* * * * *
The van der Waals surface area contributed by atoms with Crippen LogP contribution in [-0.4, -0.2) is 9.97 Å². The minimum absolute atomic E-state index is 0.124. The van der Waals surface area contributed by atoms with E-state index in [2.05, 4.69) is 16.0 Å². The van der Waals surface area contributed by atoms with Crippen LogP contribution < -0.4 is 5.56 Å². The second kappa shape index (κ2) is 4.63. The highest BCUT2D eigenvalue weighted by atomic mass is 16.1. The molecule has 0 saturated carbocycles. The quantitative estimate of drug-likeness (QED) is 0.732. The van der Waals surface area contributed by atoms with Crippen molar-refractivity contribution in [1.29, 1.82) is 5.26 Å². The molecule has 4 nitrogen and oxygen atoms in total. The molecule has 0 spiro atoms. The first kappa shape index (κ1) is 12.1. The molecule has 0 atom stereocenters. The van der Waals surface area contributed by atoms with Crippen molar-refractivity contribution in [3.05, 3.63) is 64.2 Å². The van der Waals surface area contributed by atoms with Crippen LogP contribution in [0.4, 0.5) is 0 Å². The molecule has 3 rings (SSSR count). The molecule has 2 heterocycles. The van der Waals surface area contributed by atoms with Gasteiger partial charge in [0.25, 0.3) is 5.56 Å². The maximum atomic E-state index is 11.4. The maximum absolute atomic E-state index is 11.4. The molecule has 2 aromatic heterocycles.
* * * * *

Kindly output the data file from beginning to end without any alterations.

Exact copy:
The van der Waals surface area contributed by atoms with Crippen LogP contribution in [-0.4, -0.2) is 9.97 Å². The minimum absolute atomic E-state index is 0.124. The van der Waals surface area contributed by atoms with E-state index in [2.05, 4.69) is 16.0 Å². The van der Waals surface area contributed by atoms with Crippen LogP contribution < -0.4 is 5.56 Å². The second kappa shape index (κ2) is 4.63. The highest BCUT2D eigenvalue weighted by atomic mass is 16.1. The molecule has 0 saturated carbocycles. The quantitative estimate of drug-likeness (QED) is 0.732. The van der Waals surface area contributed by atoms with Crippen molar-refractivity contribution in [1.29, 1.82) is 5.26 Å². The molecule has 4 nitrogen and oxygen atoms in total. The molecule has 0 spiro atoms. The first kappa shape index (κ1) is 12.1. The molecule has 0 atom stereocenters. The van der Waals surface area contributed by atoms with Crippen molar-refractivity contribution in [3.05, 3.63) is 64.2 Å². The van der Waals surface area contributed by atoms with Crippen LogP contribution in [0.4, 0.5) is 0 Å². The molecule has 3 rings (SSSR count). The molecule has 2 heterocycles. The van der Waals surface area contributed by atoms with Gasteiger partial charge in [0.25, 0.3) is 5.56 Å². The maximum atomic E-state index is 11.4. The maximum absolute atomic E-state index is 11.4. The molecule has 2 aromatic heterocycles.